© Borgis - New Medicine 2/2002, s. 55-57
Mieczysław Chmielik, Beata Zając
Laryngeal haemangioma in children
Department of Paediatric Otorhinolaryngology, The Medical University of Warsaw, Poland
Head: prof. dr hab. med. Mieczysław Chmielik
Haemangiomas and vascular malformations located in the larynx are rare but potentially life-threatening conditions, because they compromise the airway. The authors present the clinical symptoms and method of diagnostic evaluation of these lesions. Various techniques for the treatment of laryngeal haemangioma are discussed, but no single approach has universal acceptance.
”Haemangioma” is a generic term for various vascular lesions used in medical literature. The classification of vascular anomalies based on histopathological studies and clinical behaviour was proposed by Mulliken and Glowacki (13, 20). The classification divides vascular anomalies into either haemangioma or malformation. Haemangiomas are not usually present at birth, but grow rapidly during the first 6 months of life. Histologically, specimens demonstrate proliferation of the endothelium. The growth phase is followed by slow involution. Vascular malformation is a collection of abnormal vessels forming a lesion that is present at birth. Malformation is a structural anomaly, an error in vascular morphogenesis. It presents a normal rate of endothelial cell turnover and grows commensurately with the child, without a tendency to spontaneous regression (20). The majority of haemangiomas and vascular malformations involve the skin. Visceral lesions may be located in the mediastinum, airways, abdominal cavity, on central nervous system. Haemangiomas and vascular malformations located in the larynx compromise the airway and produce the same symptoms. In most laryngological literature vascular anomalies are described using confusing terminology. The same term, ”laryngeal haemangioma”, is used to describe haemangioma or vascular malformations located in the larynx. ”Laryngeal haemangiomas” are most commonly included in the group of congenital anomalies of the larynx, but some authors classify these lesions as benign tumours of vascular origin.
CLINICAL PICTURE AND SYMPTOMS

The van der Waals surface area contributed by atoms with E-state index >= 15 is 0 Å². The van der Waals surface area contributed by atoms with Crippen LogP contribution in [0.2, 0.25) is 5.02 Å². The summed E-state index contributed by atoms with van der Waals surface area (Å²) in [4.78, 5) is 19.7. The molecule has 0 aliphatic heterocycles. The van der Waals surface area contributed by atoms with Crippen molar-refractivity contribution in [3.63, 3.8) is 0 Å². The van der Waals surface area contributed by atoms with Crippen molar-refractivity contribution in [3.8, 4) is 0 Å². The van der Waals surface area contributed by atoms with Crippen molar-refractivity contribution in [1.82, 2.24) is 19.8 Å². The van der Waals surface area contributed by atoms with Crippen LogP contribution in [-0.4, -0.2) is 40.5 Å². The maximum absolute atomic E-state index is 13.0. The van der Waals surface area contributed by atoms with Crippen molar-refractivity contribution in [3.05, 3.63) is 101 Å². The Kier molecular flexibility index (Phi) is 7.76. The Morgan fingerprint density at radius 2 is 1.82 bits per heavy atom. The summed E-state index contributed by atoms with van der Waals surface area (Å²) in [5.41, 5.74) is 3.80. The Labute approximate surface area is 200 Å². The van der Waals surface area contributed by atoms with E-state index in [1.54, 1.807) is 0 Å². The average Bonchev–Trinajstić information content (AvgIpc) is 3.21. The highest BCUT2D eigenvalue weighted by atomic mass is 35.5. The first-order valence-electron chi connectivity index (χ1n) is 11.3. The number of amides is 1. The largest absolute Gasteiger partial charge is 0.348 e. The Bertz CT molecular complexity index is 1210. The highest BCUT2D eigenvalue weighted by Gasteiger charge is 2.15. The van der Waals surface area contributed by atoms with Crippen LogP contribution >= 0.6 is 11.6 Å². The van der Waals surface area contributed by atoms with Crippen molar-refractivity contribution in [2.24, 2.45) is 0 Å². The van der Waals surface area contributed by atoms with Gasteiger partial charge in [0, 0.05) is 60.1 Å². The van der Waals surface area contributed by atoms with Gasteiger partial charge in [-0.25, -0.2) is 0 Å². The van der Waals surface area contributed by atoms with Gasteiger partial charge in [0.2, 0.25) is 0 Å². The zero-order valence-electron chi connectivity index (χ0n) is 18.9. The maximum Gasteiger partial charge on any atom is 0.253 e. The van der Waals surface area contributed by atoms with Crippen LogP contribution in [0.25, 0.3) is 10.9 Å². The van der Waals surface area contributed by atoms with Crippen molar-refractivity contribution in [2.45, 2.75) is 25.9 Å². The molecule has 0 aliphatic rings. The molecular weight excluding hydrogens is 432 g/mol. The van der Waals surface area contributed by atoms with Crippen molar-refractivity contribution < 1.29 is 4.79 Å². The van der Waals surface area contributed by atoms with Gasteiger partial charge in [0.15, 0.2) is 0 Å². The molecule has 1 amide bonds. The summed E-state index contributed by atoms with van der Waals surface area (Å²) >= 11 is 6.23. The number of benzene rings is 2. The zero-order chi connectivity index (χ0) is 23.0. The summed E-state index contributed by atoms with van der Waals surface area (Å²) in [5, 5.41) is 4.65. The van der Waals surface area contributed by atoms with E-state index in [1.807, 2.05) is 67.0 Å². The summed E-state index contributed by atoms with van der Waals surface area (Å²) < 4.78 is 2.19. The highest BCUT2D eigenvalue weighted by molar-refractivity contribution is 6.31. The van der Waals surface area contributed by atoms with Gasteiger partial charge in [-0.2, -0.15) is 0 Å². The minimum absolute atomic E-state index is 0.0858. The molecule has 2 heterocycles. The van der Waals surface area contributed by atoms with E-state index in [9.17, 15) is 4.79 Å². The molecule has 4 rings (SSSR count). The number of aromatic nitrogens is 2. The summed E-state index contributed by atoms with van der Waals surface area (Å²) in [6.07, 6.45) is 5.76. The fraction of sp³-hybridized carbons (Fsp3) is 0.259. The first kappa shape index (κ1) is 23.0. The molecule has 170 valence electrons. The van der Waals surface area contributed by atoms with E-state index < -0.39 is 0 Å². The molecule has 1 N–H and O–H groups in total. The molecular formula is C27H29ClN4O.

Haemangioma located in the larynx are rare, accounting for 1.5% to 5% of all congenital laryngeal anomalies (15, 19). About half the patients also have cutaneous lesions (2, 3, 8, 14, 15, 17, 18). Laryngeal haemangioma may be associated with visceral lesions. Patients with cutaneous haemangioma located in a beard distribution (preauricular area, chin, anterior neck, lower lip) also have symptomatic involvement of the airway (14). Patients of this type represent 63% of cases of cutaneous haemangioma. Haemangioma is typically located in the subglottic region, but the supraglottic space, vocal cords or upper part of the trachea may also be involved. Haemangiomas exibit a characteristic history of rapid growth during the first 6 months of life, and then after 12 months a slow regression takes place. The main symptom of laryngeal haemangioma is obturation of the airway passage. At birth the child is usually asymptomatic, the first symptoms being seen between 4 and 12 weeks of life, progressing with the rapid growth of the haemangioma. Involution of the lesion generally occurs by 12 months of life and symptoms decreased in severity (1, 4, 7, 11, 14, 17, 19). Rarely, symptoms of airway obstruction occur at birth. These cases are probably vascular malformations and not haemangioma by Mulliken and Glowacki´s classification. Severity of symptoms may fluctuate in time, with exacerbation and remission. The intermittent nature of symptoms may be attributed to the changing haemodynamics of haemangioma. The symptoms aggravate with excitement and crying, and fluctuate due to the position of the body. Exacerbation of symptoms typically occurs during respiratory tract infection (2, 4, 5, 11, 15). The most common presenting symptom is biphasic stridor. The voice and cry usually remain clear (2, 15). Hoarseness may occur in cases with glottic involvement. The majority of patients present a characteristic croup-like cough. Respiratory distress progresses with enlargement of the haemangioma. The patient presents dyspnoea with suprasternal and intracostal retractions. Dysphagia is rarely seen (2). Difficulty in feeding occurs in cases of large haemangiomas involving the pharynx, oral cavity, or mediastinum. Haemoptysis is occasionaly noted in cases of haemangiomas extended in the superficial part of the mucosa (2, 4).
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